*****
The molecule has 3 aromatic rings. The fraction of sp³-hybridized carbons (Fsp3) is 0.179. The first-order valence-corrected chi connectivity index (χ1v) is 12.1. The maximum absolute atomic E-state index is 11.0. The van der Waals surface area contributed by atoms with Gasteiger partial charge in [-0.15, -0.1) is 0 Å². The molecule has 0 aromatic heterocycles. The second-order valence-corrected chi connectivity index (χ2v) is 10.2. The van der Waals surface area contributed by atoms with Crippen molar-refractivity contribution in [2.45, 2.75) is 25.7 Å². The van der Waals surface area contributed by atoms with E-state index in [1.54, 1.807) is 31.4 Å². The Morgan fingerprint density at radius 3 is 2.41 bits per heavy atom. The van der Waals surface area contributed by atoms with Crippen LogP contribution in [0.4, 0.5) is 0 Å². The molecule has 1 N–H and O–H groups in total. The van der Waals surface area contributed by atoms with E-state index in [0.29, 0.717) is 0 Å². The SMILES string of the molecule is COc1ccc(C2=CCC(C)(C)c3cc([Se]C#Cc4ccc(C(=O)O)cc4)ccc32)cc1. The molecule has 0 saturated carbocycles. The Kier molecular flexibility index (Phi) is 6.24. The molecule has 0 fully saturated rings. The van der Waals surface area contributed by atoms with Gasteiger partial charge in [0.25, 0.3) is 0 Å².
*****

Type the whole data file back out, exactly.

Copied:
The molecule has 3 aromatic rings. The fraction of sp³-hybridized carbons (Fsp3) is 0.179. The first-order valence-corrected chi connectivity index (χ1v) is 12.1. The maximum absolute atomic E-state index is 11.0. The van der Waals surface area contributed by atoms with Gasteiger partial charge in [-0.15, -0.1) is 0 Å². The molecule has 0 aromatic heterocycles. The second-order valence-corrected chi connectivity index (χ2v) is 10.2. The van der Waals surface area contributed by atoms with Crippen molar-refractivity contribution in [2.45, 2.75) is 25.7 Å². The van der Waals surface area contributed by atoms with E-state index in [1.54, 1.807) is 31.4 Å². The Morgan fingerprint density at radius 3 is 2.41 bits per heavy atom. The van der Waals surface area contributed by atoms with Crippen LogP contribution in [0.4, 0.5) is 0 Å². The molecule has 1 N–H and O–H groups in total. The van der Waals surface area contributed by atoms with E-state index in [0.29, 0.717) is 0 Å². The SMILES string of the molecule is COc1ccc(C2=CCC(C)(C)c3cc([Se]C#Cc4ccc(C(=O)O)cc4)ccc32)cc1. The molecule has 0 saturated carbocycles. The Kier molecular flexibility index (Phi) is 6.24. The molecule has 0 fully saturated rings. The van der Waals surface area contributed by atoms with Gasteiger partial charge in [0.25, 0.3) is 0 Å².